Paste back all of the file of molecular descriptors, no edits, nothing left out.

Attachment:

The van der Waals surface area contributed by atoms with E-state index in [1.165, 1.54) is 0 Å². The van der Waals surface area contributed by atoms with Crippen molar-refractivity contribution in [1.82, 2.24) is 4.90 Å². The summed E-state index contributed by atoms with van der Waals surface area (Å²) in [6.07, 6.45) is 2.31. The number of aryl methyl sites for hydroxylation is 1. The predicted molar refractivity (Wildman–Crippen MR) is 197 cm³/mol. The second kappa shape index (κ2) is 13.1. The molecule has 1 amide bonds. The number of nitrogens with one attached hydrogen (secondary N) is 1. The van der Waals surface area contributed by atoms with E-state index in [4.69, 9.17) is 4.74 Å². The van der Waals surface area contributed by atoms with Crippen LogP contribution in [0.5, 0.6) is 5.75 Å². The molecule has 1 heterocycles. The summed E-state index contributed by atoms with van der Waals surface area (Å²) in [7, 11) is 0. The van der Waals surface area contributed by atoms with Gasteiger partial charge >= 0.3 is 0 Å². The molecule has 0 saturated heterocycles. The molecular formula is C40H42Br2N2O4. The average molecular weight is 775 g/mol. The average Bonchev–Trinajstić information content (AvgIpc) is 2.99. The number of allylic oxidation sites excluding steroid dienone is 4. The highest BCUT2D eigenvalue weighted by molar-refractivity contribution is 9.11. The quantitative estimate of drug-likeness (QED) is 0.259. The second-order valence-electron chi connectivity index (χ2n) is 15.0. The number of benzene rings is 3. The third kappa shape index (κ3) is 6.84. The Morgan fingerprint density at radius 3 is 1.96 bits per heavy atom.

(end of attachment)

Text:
The van der Waals surface area contributed by atoms with E-state index in [1.165, 1.54) is 0 Å². The van der Waals surface area contributed by atoms with Crippen molar-refractivity contribution in [1.82, 2.24) is 4.90 Å². The summed E-state index contributed by atoms with van der Waals surface area (Å²) in [6.07, 6.45) is 2.31. The number of aryl methyl sites for hydroxylation is 1. The predicted molar refractivity (Wildman–Crippen MR) is 197 cm³/mol. The second kappa shape index (κ2) is 13.1. The molecule has 1 amide bonds. The number of nitrogens with one attached hydrogen (secondary N) is 1. The van der Waals surface area contributed by atoms with E-state index in [4.69, 9.17) is 4.74 Å². The van der Waals surface area contributed by atoms with Crippen LogP contribution in [0.5, 0.6) is 5.75 Å². The molecule has 1 heterocycles. The summed E-state index contributed by atoms with van der Waals surface area (Å²) in [7, 11) is 0. The van der Waals surface area contributed by atoms with Gasteiger partial charge >= 0.3 is 0 Å². The molecule has 0 saturated heterocycles. The molecular formula is C40H42Br2N2O4. The average molecular weight is 775 g/mol. The average Bonchev–Trinajstić information content (AvgIpc) is 2.99. The number of allylic oxidation sites excluding steroid dienone is 4. The highest BCUT2D eigenvalue weighted by molar-refractivity contribution is 9.11. The quantitative estimate of drug-likeness (QED) is 0.259. The second-order valence-electron chi connectivity index (χ2n) is 15.0. The number of benzene rings is 3. The third kappa shape index (κ3) is 6.84. The Morgan fingerprint density at radius 3 is 1.96 bits per heavy atom.